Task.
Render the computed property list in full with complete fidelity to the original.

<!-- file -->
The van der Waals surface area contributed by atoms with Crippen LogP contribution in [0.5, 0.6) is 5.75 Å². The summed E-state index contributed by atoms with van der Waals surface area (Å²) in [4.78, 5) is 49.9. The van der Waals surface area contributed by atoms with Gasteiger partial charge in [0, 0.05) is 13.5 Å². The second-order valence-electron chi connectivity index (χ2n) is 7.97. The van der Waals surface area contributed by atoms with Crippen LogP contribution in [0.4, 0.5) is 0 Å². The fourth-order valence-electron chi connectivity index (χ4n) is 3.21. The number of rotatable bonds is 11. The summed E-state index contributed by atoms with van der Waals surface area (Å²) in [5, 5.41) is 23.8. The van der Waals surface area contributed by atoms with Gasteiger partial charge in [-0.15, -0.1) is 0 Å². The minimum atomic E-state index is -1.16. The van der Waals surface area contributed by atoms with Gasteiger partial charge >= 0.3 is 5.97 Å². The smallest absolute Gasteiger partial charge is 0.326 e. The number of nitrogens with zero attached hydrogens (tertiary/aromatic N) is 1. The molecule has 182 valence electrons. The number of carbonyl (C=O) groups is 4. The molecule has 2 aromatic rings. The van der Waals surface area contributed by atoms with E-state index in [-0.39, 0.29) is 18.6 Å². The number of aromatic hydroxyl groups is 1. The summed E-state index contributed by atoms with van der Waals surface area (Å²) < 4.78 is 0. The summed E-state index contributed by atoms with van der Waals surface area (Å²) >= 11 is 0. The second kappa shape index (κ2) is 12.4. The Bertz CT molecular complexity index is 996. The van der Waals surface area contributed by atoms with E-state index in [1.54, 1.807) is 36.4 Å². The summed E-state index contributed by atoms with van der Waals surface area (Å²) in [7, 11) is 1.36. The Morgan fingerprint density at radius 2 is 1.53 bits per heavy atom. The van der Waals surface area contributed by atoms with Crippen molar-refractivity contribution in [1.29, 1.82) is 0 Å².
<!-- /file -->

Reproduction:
The van der Waals surface area contributed by atoms with Crippen LogP contribution in [0.5, 0.6) is 5.75 Å². The summed E-state index contributed by atoms with van der Waals surface area (Å²) in [4.78, 5) is 49.9. The van der Waals surface area contributed by atoms with Gasteiger partial charge in [0, 0.05) is 13.5 Å². The second-order valence-electron chi connectivity index (χ2n) is 7.97. The van der Waals surface area contributed by atoms with Crippen LogP contribution in [0.4, 0.5) is 0 Å². The fourth-order valence-electron chi connectivity index (χ4n) is 3.21. The number of rotatable bonds is 11. The summed E-state index contributed by atoms with van der Waals surface area (Å²) in [5, 5.41) is 23.8. The van der Waals surface area contributed by atoms with Gasteiger partial charge in [-0.15, -0.1) is 0 Å². The minimum atomic E-state index is -1.16. The van der Waals surface area contributed by atoms with Gasteiger partial charge >= 0.3 is 5.97 Å². The smallest absolute Gasteiger partial charge is 0.326 e. The number of nitrogens with zero attached hydrogens (tertiary/aromatic N) is 1. The molecule has 182 valence electrons. The number of carbonyl (C=O) groups is 4. The molecule has 2 aromatic rings. The van der Waals surface area contributed by atoms with E-state index in [-0.39, 0.29) is 18.6 Å². The number of aromatic hydroxyl groups is 1. The summed E-state index contributed by atoms with van der Waals surface area (Å²) < 4.78 is 0. The summed E-state index contributed by atoms with van der Waals surface area (Å²) >= 11 is 0. The second kappa shape index (κ2) is 12.4. The Bertz CT molecular complexity index is 996. The van der Waals surface area contributed by atoms with E-state index in [1.54, 1.807) is 36.4 Å². The summed E-state index contributed by atoms with van der Waals surface area (Å²) in [7, 11) is 1.36. The Morgan fingerprint density at radius 2 is 1.53 bits per heavy atom. The van der Waals surface area contributed by atoms with Crippen molar-refractivity contribution in [1.29, 1.82) is 0 Å².